A US Treasury report showed global net buying of US equities, notes, and bonds totaled $140.5 billion in March, sharply up from $47.1 billion in February.
China—a well-documented critic of US economic policy—added to its position as the foremost US creditor, with a net purchase of $17.7 billion.
Contrary to speculation foreigners will cease buying US debt, actions show investors still deem long-term US assets desirable, easing concerns about servicing our debt.
Increased investment in US companies enhances firms' access to capital and could bode well for future business growth.
Sometimes, it's easy to imagine the world as a high school, replete with the jostling for popularity, snide remarks, cliques, and frenemies. If so, it'd seem the US has long been comfortably ruling the halls for decades. Recently, however, upstarts like China, Russia, and Brazil have called into question America's fiscal situation and the dollar as the world's reserve currency. But a new US Treasury report shows it takes more than badmouthing to strip US assets of their popularity.
Though some fear the large US deficit means we're headed down a Greece-y path, global net buying of US equities, notes, and bonds totaled $140.5 billion in March, up sharply from $47.1 billion in February. The unexpected surge can likely be attributed to increased confidence in a sustained US economic recovery—bolstered by strongly positive data—amid heightened uncertainty in Europe.
China—the US's foremost foreign creditor and vocal critic of its economic policies—added to its Treasury holdings with a net purchase of $17.7 billion (its first net increase in five months) to total $895.2 billion. (Note: Some fret over China being the largest holder of US debt, but it turns out China is also the largest importer of US food exports. Do the Chinese fear we control too much of their food supply? Likely not.) Japan, the second largest holder of Treasuries, and the UK also increased their sizeable portfolio holdings of US debt.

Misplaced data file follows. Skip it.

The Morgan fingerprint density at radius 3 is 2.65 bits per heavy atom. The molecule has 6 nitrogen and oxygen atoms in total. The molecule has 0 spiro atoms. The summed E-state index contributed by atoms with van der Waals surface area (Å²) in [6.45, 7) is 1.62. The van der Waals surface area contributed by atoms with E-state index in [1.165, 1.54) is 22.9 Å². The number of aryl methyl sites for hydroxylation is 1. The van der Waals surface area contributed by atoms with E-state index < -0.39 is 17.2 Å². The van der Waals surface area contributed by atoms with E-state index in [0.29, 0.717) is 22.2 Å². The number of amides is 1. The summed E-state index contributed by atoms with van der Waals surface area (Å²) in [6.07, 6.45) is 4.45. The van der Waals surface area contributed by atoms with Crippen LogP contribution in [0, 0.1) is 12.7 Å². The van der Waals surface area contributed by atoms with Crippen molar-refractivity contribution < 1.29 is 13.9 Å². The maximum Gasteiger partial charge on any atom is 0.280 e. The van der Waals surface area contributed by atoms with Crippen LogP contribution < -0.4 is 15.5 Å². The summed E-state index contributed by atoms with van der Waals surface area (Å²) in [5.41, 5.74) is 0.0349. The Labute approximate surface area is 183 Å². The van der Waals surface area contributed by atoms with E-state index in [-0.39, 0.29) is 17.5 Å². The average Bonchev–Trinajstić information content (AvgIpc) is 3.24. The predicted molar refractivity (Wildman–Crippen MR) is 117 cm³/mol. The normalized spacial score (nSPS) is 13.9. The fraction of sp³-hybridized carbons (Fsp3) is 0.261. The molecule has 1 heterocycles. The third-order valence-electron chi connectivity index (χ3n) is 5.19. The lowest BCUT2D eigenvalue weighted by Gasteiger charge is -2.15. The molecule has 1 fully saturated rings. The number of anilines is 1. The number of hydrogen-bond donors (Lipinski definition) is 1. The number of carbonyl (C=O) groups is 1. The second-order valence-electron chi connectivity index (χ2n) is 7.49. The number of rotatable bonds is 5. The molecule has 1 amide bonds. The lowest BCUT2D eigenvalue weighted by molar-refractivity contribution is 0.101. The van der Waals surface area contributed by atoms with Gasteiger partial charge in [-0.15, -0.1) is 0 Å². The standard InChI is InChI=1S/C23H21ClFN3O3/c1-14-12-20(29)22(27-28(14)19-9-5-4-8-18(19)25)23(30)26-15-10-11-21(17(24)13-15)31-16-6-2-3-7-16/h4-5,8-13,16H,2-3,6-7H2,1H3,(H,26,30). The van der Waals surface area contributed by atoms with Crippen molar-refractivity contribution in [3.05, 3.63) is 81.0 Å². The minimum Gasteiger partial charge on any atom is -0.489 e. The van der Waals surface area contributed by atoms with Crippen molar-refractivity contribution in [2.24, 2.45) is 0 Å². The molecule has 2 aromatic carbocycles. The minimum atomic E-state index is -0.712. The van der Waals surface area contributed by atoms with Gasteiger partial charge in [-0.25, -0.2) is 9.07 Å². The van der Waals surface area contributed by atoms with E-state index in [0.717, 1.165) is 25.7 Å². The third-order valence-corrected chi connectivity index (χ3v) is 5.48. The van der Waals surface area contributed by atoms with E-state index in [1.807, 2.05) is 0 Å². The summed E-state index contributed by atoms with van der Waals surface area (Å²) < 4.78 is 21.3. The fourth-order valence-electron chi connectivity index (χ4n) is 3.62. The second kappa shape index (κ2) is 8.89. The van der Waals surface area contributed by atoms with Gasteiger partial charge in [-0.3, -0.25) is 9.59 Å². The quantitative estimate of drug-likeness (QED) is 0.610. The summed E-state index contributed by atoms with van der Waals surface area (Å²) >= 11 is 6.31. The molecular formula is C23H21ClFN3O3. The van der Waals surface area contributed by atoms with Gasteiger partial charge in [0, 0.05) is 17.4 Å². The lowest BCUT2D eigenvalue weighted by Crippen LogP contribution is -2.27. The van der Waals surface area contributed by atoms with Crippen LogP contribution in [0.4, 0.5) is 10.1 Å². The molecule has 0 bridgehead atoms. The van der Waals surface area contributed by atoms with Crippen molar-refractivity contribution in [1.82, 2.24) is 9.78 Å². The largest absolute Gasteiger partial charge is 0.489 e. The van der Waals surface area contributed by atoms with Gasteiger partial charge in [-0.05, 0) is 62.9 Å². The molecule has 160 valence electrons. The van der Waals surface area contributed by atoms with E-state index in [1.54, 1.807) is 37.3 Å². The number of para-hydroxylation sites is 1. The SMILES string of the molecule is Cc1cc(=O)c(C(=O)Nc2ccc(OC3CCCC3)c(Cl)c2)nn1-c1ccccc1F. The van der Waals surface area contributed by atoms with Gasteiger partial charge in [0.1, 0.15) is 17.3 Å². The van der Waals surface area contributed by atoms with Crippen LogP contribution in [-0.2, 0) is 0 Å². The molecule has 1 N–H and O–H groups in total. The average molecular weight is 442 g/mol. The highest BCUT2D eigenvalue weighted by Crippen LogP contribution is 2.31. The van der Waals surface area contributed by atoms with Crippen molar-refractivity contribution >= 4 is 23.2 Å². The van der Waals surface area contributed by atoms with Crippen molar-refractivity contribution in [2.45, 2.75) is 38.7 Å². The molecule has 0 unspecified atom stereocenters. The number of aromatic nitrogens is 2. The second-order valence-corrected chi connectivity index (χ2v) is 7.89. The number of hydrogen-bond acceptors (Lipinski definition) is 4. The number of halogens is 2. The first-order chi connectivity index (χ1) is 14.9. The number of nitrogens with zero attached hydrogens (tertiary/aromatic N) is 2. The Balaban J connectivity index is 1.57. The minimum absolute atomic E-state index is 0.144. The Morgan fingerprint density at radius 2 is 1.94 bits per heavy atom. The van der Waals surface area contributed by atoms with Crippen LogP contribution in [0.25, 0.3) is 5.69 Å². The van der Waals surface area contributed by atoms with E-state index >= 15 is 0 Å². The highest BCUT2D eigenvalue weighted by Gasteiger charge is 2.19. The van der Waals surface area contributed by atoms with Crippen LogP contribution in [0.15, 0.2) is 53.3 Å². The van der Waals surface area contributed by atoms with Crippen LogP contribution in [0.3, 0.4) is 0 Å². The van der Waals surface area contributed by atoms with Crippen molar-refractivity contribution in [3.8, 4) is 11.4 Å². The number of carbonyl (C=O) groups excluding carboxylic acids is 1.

Additionally, net foreign purchases of US corporate bonds were $16.0 billion, the first increase since May 2009, following net sales of $12 billion in February. Demand for US agency debt also posted large gains.
So contrary to speculation foreigners will abandon US debt, leaving us dateless at the prom, actions show investors still deem long-term US assets desirable. Capital inflows into government coffers should ease concerns about financing our deficit and rolling over debt, while increased investment in US companies' debt and equity enhances firms' access to capital and could bode well for future business growth.
Despite fears of a Greek contagion, there are signs most of the world is recovering from recession nicely. Troubled spots will exist even in the best of economic times, but there's little reason to think a handful of relatively small economies can derail the more powerful global economic engine. As the world economy continues to grow, even these trouble spots should benefit. For now, concerns about PIIGS or other small pockets of the world might persist, perhaps adding to general market volatility. But continued strong demand for US dollar assets shows the so-called contagion remains far from our shores, and when it comes to investment liquidity and safety, the US is undeniably still the BMOC (big man on campus).